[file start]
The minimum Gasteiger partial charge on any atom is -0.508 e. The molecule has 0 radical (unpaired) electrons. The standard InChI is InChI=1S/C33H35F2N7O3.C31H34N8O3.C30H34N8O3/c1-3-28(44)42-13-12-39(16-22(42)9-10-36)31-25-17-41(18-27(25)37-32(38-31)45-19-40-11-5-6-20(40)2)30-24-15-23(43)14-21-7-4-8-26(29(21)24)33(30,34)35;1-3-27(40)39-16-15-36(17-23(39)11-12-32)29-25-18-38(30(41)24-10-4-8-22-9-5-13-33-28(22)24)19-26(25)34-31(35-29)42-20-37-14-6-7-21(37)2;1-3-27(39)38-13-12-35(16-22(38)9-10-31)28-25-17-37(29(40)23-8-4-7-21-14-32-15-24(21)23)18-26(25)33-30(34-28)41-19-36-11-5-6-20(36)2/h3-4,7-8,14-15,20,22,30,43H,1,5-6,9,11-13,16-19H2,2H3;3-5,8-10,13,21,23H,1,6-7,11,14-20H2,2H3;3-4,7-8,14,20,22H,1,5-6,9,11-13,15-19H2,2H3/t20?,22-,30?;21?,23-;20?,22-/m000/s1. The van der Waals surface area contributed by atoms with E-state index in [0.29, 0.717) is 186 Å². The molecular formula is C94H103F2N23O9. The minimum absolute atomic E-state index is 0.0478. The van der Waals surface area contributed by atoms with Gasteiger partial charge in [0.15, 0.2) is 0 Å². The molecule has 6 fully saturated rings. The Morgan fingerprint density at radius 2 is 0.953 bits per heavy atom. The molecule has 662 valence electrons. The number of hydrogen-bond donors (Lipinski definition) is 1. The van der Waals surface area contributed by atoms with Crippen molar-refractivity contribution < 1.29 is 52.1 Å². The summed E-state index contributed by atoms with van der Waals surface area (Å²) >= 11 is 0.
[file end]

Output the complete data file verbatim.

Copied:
The minimum Gasteiger partial charge on any atom is -0.508 e. The molecule has 0 radical (unpaired) electrons. The standard InChI is InChI=1S/C33H35F2N7O3.C31H34N8O3.C30H34N8O3/c1-3-28(44)42-13-12-39(16-22(42)9-10-36)31-25-17-41(18-27(25)37-32(38-31)45-19-40-11-5-6-20(40)2)30-24-15-23(43)14-21-7-4-8-26(29(21)24)33(30,34)35;1-3-27(40)39-16-15-36(17-23(39)11-12-32)29-25-18-38(30(41)24-10-4-8-22-9-5-13-33-28(22)24)19-26(25)34-31(35-29)42-20-37-14-6-7-21(37)2;1-3-27(39)38-13-12-35(16-22(38)9-10-31)28-25-17-37(29(40)23-8-4-7-21-14-32-15-24(21)23)18-26(25)33-30(34-28)41-19-36-11-5-6-20(36)2/h3-4,7-8,14-15,20,22,30,43H,1,5-6,9,11-13,16-19H2,2H3;3-5,8-10,13,21,23H,1,6-7,11,14-20H2,2H3;3-4,7-8,14,20,22H,1,5-6,9,11-13,15-19H2,2H3/t20?,22-,30?;21?,23-;20?,22-/m000/s1. The van der Waals surface area contributed by atoms with E-state index in [0.29, 0.717) is 186 Å². The molecular formula is C94H103F2N23O9. The minimum absolute atomic E-state index is 0.0478. The van der Waals surface area contributed by atoms with Gasteiger partial charge in [0.15, 0.2) is 0 Å². The molecule has 6 fully saturated rings. The Morgan fingerprint density at radius 2 is 0.953 bits per heavy atom. The molecule has 662 valence electrons. The number of hydrogen-bond donors (Lipinski definition) is 1. The van der Waals surface area contributed by atoms with Crippen molar-refractivity contribution < 1.29 is 52.1 Å². The summed E-state index contributed by atoms with van der Waals surface area (Å²) >= 11 is 0.